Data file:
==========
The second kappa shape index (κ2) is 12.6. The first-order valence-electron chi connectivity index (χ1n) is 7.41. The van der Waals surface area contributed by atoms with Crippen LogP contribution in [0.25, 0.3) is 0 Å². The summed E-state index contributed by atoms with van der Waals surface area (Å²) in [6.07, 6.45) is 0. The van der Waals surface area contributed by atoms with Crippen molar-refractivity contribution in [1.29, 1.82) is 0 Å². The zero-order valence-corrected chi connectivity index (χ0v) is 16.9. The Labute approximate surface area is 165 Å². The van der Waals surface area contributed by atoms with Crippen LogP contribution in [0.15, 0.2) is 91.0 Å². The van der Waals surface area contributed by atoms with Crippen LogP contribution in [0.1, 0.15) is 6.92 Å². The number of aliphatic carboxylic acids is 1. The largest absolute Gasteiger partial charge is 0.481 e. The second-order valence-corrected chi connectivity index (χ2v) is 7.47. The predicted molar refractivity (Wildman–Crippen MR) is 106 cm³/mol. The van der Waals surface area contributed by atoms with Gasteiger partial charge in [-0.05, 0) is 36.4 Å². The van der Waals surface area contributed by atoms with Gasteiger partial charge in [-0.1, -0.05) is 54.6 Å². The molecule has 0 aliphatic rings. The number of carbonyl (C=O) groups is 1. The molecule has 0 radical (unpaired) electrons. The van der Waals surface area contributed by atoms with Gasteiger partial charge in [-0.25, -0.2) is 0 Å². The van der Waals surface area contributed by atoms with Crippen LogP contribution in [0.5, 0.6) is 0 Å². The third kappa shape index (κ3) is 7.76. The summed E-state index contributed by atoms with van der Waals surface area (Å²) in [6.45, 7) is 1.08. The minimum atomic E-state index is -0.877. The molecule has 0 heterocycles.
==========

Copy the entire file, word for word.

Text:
The second kappa shape index (κ2) is 12.6. The first-order valence-electron chi connectivity index (χ1n) is 7.41. The van der Waals surface area contributed by atoms with Crippen LogP contribution in [0.25, 0.3) is 0 Å². The summed E-state index contributed by atoms with van der Waals surface area (Å²) in [6.07, 6.45) is 0. The van der Waals surface area contributed by atoms with Crippen molar-refractivity contribution in [1.29, 1.82) is 0 Å². The zero-order valence-corrected chi connectivity index (χ0v) is 16.9. The Labute approximate surface area is 165 Å². The van der Waals surface area contributed by atoms with Crippen LogP contribution in [0.15, 0.2) is 91.0 Å². The van der Waals surface area contributed by atoms with Crippen LogP contribution in [0.1, 0.15) is 6.92 Å². The number of aliphatic carboxylic acids is 1. The largest absolute Gasteiger partial charge is 0.481 e. The second-order valence-corrected chi connectivity index (χ2v) is 7.47. The predicted molar refractivity (Wildman–Crippen MR) is 106 cm³/mol. The van der Waals surface area contributed by atoms with Gasteiger partial charge in [-0.05, 0) is 36.4 Å². The van der Waals surface area contributed by atoms with Gasteiger partial charge in [-0.1, -0.05) is 54.6 Å². The molecule has 0 aliphatic rings. The number of carbonyl (C=O) groups is 1. The molecule has 0 radical (unpaired) electrons. The van der Waals surface area contributed by atoms with Gasteiger partial charge in [-0.25, -0.2) is 0 Å². The van der Waals surface area contributed by atoms with Crippen LogP contribution in [0.5, 0.6) is 0 Å². The third kappa shape index (κ3) is 7.76. The summed E-state index contributed by atoms with van der Waals surface area (Å²) in [6.45, 7) is 1.08. The minimum atomic E-state index is -0.877. The molecule has 0 heterocycles.